Pletronics (Lynnwood, WA) has released its TCG4 Series temperature-compensated voltage-controlled crystal oscillator (TCVCXO) for small hand-held electronic devices where a highly stable, precision...

Interface Catheter Solutions (Laguna Niguel, CA) introduces high-efficiency water jackets to improve balloon yields and balloon forming cycle times. A water jacket is the balloon forming machine module...

Products: Medical
Foot Mount Catalog

Advanced Antivibration Components (New Hyde Park, NY) has published a new 192-page products catalog “Foot Mounts Catalog V120,” featuring more than 4,000 components in polyamide, stainless steel, and steel bases. It...

Haydon Kerk Motion Solutions (Waterbury, CT) released a new version of its 36 mm OD G4 linear actuator, which includes a special adapter plate allowing the smaller unit to replace 42 mm and 46 mm units in...

The CSRF series from Stackpole Electronics, Inc. (Raleigh, NC) is a foil on ceramic carrier technology that can achieve lower resistance values than thick film technology and offers excellent TCR of as low as...

The school of thought surrounding most orthopedic implant coatings is that the more porous and “rough” the surface is, the better the implant (hip, knee, etc.) will grip to, and connect...

Briefs: Medical
Method and Apparatus for Automated Isolation of Nucleic Acids from Small Cell Samples

RNA isolation is a ubiquitous need, driven by current emphasis on microarrays and miniaturization. With commercial systems requiring 100,000 to 1,000,000 cells for successful isolation, there is a growing need for a small-footprint, easy-to-use device that can...

Tapping into the human brain to understand its functions in daily life — as well as its malfunctions in illness — has long been a challenge for researchers. Mapping brain activity...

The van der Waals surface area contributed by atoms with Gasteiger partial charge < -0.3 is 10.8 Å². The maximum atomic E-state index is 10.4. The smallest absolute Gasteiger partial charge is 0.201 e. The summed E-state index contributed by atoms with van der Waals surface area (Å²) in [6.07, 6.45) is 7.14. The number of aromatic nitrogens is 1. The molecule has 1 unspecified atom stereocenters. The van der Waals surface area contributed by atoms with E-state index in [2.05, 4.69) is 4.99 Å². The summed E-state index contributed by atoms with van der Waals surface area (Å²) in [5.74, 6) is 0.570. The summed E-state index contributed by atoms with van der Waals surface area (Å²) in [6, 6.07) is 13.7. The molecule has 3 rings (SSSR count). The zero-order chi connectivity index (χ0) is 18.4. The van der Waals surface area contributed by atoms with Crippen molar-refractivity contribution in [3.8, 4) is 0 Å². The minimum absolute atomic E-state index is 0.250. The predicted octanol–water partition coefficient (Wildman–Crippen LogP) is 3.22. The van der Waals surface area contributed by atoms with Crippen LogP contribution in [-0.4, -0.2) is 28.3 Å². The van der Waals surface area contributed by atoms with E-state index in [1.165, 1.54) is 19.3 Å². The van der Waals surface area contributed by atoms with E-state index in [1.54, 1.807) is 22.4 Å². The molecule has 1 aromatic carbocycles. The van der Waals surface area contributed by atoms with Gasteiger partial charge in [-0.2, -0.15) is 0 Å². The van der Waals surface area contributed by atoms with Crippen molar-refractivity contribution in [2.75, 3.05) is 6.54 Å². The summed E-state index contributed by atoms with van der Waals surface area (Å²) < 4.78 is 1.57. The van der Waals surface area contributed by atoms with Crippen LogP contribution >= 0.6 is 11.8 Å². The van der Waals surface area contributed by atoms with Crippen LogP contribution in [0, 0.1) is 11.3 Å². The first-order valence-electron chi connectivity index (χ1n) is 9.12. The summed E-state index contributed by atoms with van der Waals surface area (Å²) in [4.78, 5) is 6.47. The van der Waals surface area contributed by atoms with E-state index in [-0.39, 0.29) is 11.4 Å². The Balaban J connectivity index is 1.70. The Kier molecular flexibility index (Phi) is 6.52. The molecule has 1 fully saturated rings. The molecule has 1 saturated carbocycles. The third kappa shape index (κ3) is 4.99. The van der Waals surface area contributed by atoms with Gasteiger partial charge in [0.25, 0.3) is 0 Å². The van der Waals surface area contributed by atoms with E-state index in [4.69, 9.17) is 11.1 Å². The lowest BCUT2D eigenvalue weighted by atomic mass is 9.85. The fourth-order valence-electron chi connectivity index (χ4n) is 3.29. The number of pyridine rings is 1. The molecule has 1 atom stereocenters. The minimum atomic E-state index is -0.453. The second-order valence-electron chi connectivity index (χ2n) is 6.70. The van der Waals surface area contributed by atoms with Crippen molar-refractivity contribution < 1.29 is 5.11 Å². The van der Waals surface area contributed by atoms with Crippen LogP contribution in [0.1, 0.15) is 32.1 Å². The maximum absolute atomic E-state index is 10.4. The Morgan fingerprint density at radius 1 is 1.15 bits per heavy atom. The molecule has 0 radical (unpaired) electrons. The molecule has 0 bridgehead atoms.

Briefs: Sensors/Data Acquisition
Biosensor May Improve Disease Detection

A quick, inexpensive and highly sensitive test that identifies disease markers or other molecules in low-concentration solutions could be the result of a Cornell-developed nanomechanical biosensor,...

A readily portable miniature microscope weighing less than 2 grams and tiny enough to balance on your fingertip has been developed. The scope is designed to see fluorescent...

Brain-computer interfaces are at the forefront of treating neurological and psychological disorders, in cluding Parkinson’s, epilepsy, and depression. Among the most...

Researchers at Aalto Uni versity in Finland have de veloped the world’s first device designed to map the human brain that combines whole-head magnetoencephalo graphy (MEG) and...

With medical costs rising year after year worldwide, it becomes increasingly important to make the correct diagnosis, yet keep diagnostics costs contained. Conventional imaging...

News: Medical
First Medical Device Reprocessing Training Program

Clemson University, Clemson, SC, has established the first program to train engineers to recycle and reprocess medical devices. Medical device reprocessing was identified as a core component of green technology, so in response, the university’s Biomedical Engineering Innovation Campus...

News: Medical
Plain Paper-based Diagnostic Testing

Manufacturers are always trying to find ways to make things better, faster, and cheaper. In a search to find new ways to make medical tests meet that criteria, a University of Washington, Seattle, bioengineer developed a way to make plain paper stick to medically interesting molecules that may be used to...

News: Medical
Nanotech Research Centers on Health Monitoring

North Carolina State University, Raleigh, will lead a national nanotechnology research effort to create self-powered medical monitoring devices to help people monitor their own health.

The National Science Foundation Nanosystems Engineering Research Center for Advanced Self-Powered Systems of...

News: Medical
October Mid-Month Industry News

Heading into Fall, here is the latest batch of news from the medical products community. Click the link for more.

Leadership News

Z-Laser , Freiburg, Germany, a manufacturer of laser modules and laser projection systems, has named Stefan Randak as its new CEO. Kurt-Michael Zimmermann , founder and...

News: Medical
New Method of Lung Imaging Could Improve COPD Treatment

A team of researchers from the University of Michigan Medical School, Ann Arbor, has used a technique called parametric response mapping (PRM) to analyze scans of the lungs of patients with chronic obstructive pulmonary disease, known as COPD. By analyzing the computed tomography (CT) scans...

News: Medical
NASA Robotic Exoskeleton Could Aid Those on Earth

A technology derived from NASA’s Robonaut 2 project could help astronauts stay fit in space and may someday aid paraplegics in walking on Earth. Working with the Florida Institute for Human and Machine Cognition, Pensacola, FL, and engineers from Oceaneering Space Systems of Houston, NASA...

News: Medical
Developing an Artificial Implantable Cornea